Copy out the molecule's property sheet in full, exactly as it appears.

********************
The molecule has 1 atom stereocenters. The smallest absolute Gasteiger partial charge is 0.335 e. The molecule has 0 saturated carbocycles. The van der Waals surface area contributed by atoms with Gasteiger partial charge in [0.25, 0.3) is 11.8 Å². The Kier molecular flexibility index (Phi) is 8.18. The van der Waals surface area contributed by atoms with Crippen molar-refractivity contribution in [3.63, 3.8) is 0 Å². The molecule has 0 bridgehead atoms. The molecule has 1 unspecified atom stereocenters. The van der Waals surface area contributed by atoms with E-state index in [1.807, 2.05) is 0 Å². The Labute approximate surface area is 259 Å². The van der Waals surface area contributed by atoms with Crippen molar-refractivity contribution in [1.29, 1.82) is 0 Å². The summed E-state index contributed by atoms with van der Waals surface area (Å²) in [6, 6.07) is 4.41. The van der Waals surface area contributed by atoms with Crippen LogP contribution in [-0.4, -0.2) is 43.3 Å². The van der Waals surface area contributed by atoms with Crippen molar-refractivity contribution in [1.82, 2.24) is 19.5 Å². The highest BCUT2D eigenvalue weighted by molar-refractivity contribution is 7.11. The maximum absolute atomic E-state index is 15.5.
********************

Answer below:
The molecule has 1 atom stereocenters. The smallest absolute Gasteiger partial charge is 0.335 e. The molecule has 0 saturated carbocycles. The van der Waals surface area contributed by atoms with Gasteiger partial charge in [0.25, 0.3) is 11.8 Å². The Kier molecular flexibility index (Phi) is 8.18. The van der Waals surface area contributed by atoms with Crippen molar-refractivity contribution in [3.63, 3.8) is 0 Å². The molecule has 0 bridgehead atoms. The molecule has 1 unspecified atom stereocenters. The van der Waals surface area contributed by atoms with E-state index in [1.807, 2.05) is 0 Å². The Labute approximate surface area is 259 Å². The van der Waals surface area contributed by atoms with Crippen molar-refractivity contribution in [1.29, 1.82) is 0 Å². The summed E-state index contributed by atoms with van der Waals surface area (Å²) in [6, 6.07) is 4.41. The van der Waals surface area contributed by atoms with Crippen LogP contribution in [-0.4, -0.2) is 43.3 Å². The van der Waals surface area contributed by atoms with Crippen molar-refractivity contribution in [1.82, 2.24) is 19.5 Å². The highest BCUT2D eigenvalue weighted by molar-refractivity contribution is 7.11. The maximum absolute atomic E-state index is 15.5.